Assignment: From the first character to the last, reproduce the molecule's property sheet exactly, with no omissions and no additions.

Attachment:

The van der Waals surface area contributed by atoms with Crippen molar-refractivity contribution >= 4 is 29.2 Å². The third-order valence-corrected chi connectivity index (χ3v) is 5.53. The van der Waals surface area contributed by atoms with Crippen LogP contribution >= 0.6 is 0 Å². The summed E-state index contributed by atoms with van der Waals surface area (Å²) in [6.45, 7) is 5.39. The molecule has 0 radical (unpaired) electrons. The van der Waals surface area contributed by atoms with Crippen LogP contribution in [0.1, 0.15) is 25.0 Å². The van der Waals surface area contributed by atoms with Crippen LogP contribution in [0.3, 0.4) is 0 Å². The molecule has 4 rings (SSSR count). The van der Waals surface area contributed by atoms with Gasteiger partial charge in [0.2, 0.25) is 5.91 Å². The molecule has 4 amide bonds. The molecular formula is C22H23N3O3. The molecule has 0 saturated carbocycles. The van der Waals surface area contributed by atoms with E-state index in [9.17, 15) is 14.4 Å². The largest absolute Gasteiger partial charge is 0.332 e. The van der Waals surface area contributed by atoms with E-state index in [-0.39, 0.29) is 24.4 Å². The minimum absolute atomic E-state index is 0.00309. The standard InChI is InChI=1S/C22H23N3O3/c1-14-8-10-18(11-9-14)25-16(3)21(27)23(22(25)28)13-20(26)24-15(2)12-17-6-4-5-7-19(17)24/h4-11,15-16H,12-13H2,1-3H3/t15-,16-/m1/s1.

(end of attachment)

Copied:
The van der Waals surface area contributed by atoms with Crippen molar-refractivity contribution >= 4 is 29.2 Å². The third-order valence-corrected chi connectivity index (χ3v) is 5.53. The van der Waals surface area contributed by atoms with Crippen LogP contribution >= 0.6 is 0 Å². The summed E-state index contributed by atoms with van der Waals surface area (Å²) in [6.45, 7) is 5.39. The molecule has 0 radical (unpaired) electrons. The van der Waals surface area contributed by atoms with Crippen LogP contribution in [0.1, 0.15) is 25.0 Å². The van der Waals surface area contributed by atoms with Crippen LogP contribution in [0.3, 0.4) is 0 Å². The molecule has 4 rings (SSSR count). The van der Waals surface area contributed by atoms with Gasteiger partial charge in [0.2, 0.25) is 5.91 Å². The molecule has 4 amide bonds. The molecular formula is C22H23N3O3. The molecule has 0 saturated carbocycles. The van der Waals surface area contributed by atoms with E-state index in [9.17, 15) is 14.4 Å². The largest absolute Gasteiger partial charge is 0.332 e. The van der Waals surface area contributed by atoms with E-state index in [-0.39, 0.29) is 24.4 Å². The minimum absolute atomic E-state index is 0.00309. The standard InChI is InChI=1S/C22H23N3O3/c1-14-8-10-18(11-9-14)25-16(3)21(27)23(22(25)28)13-20(26)24-15(2)12-17-6-4-5-7-19(17)24/h4-11,15-16H,12-13H2,1-3H3/t15-,16-/m1/s1.